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Japanese Cheerleader in NFL ‘Falls in Love’ with the Intense Experience

From The Mainichi News
(Mainichi Japan)

Azusa Hashizume (Photo courtesy of the Washington Redskins)

Azusa Hashizume is one of a growing number of Japanese cheerleaders busting their moves under the gaze of National Football League (NFL) crowds in the United States. However, she is a relative newcomer, having just marked one year since her audition for the cheer squad of the NFL’s Washington Redskins. Hashizume recently spoke with the Mainichi Shimbun about her first season on the squad.

Hashizume was born in Tokyo in 1986, and began classic ballet lessons at a young age. In 2001, she spent a year at a performing arts school in Massachusetts, where she studied ballet and dance. After graduating from a private Tokyo high school, she crossed the Pacific once more, this time to attend Carleton University in Ottawa. After graduating four years later, she returned to Japan and got a job with an electronics maker.

Electronics is a long way from dance, and at 26, Hashizume says she thought to herself, “I love dance, so is there anything I can do where I’d be able to use my dance training?” She began hunting for just such an opportunity, and eventually found the cheerleading squads for teams belonging to X League, Japan’s American football league, on these teams’ websites.

Hashizume tried out, and won a spot in the cheerleading squad for the Big Blue American football team of IBM Japan.

In her third year of cheerleading, she took a trip to San Francisco, and while she was there took in the 49ers’ final home game of the season. She also got to see Big Blue alumni dancing with the NFL team’s Gold Rush cheerleading squad.

“It was amazing to see them (the cheerleaders) get every fan in a packed stadium really excited,” she says. From that moment on, Hashizume decided she would try to make it onto an NFL squad herself.

In 2015, she made it to the final tryout stage for one team, but didn’t quite make the cut. In 2016, she auditioned for a spot with the Washington Redskins, and made it. She hooked up with the full squad in May that year to start a training session ahead of the start of the NFL season in the autumn.

An NFL team’s regular season is 16 games long, and cheerleaders only appear at their team’s home games. As such, cheerleaders only get to show off their moves on-field 10 times a year, including pre-season games. If a team makes it into the playoffs, then of course there are more games and more chances to cheer. Washington, however, lost its final game of the regular season and fell short of the playoffs. And so Hashizume’s first year as an NFL cheerleader came to an end.

“Looking back after it’s over, it feels like it lasted only a moment. But it was a highly concentrated, really intense year,” Hashizume tells the Mainichi.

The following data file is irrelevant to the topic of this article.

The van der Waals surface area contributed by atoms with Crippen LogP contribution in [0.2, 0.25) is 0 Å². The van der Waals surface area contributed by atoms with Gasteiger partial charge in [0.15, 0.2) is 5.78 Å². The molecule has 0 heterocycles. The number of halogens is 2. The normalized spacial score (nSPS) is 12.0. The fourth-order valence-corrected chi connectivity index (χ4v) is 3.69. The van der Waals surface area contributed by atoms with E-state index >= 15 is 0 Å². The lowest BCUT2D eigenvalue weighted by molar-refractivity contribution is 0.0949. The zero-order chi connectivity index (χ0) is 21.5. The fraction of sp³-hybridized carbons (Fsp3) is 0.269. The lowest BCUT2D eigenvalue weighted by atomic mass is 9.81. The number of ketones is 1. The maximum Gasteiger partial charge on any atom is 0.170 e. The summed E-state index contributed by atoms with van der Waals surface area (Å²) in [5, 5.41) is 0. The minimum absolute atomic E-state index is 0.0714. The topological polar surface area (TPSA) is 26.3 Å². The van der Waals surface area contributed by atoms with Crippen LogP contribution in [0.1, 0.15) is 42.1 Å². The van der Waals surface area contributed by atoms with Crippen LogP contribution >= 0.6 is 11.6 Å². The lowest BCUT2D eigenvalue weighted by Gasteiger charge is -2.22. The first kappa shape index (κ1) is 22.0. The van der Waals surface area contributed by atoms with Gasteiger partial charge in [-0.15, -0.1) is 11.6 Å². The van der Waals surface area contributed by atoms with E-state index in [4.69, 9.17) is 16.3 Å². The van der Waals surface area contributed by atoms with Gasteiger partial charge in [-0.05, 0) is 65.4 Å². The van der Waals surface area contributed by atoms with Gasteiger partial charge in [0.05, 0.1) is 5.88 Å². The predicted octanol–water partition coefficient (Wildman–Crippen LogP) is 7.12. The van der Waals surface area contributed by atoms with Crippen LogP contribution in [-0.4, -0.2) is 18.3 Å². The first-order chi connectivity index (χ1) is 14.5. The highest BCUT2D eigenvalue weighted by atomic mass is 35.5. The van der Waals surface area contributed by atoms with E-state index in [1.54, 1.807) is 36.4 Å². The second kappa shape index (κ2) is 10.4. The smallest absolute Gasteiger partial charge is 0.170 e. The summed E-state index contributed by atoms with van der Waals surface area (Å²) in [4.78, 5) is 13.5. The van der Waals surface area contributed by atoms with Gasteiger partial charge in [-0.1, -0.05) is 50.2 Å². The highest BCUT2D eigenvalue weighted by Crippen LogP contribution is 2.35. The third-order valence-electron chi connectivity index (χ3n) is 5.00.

She added that, while cheering for Washington, she came to understand how deeply the locals loved their team. For home games, some 80,000 Washington fans would cram into FedEx Field stadium. They would all sing a traditional fight song when the home team scored a touchdown, and when the other team was on the attack, they would turn so noisy — a gambit to distract the opposition — it was impossible to hear even the person next to you. Hashizume says that being in that place, cheering with those throngs of passionate fans, meeting and spurring on their excitement, was an irreplaceable experience.

Hashizume also had plenty of opportunities to meet and interact with the fan base, as cheerleaders were required to join at least 20 public events during the year. She visited local schools and retirement homes, taught kids some of her cheerleading moves and tried to raise the spirits of the elderly. Through these appearances, Hashizume says she truly understood that cheerleading wasn’t just about performing, but about the importance of communication skills.

During one visit to a junior high school, Hashizume gave a speech in front of about 300 students about what makes for good interpersonal connections, and what makes a good person. As a non-native English speaker, she had a serious case of nerves about the talk. “But following the phrase ‘push the limit,’ I decided not to think, ‘This is impossible. I can’t do this.’ I focussed on getting one step beyond that moment, and expanded my communication skills in the process,” she says.

Hashizume says one of the things that made the biggest impression on her was the cheerleading team’s one-week visit to a U.S. military base in Bahrain. There, she met many U.S. troops who had at one time been posted to Japan, as well as Japanese spouses of U.S. personnel, so she got to reminisce about Japan quite a bit during her stay in the Persian Gulf nation.

Hashizume will audition for the Redskins’ cheerleading squad again this spring, saying she has “fallen in love” with both the team and cheerleading itself. She is ready to head into the next NFL season with fellow cheerleaders she respects and football players she adores, she says.


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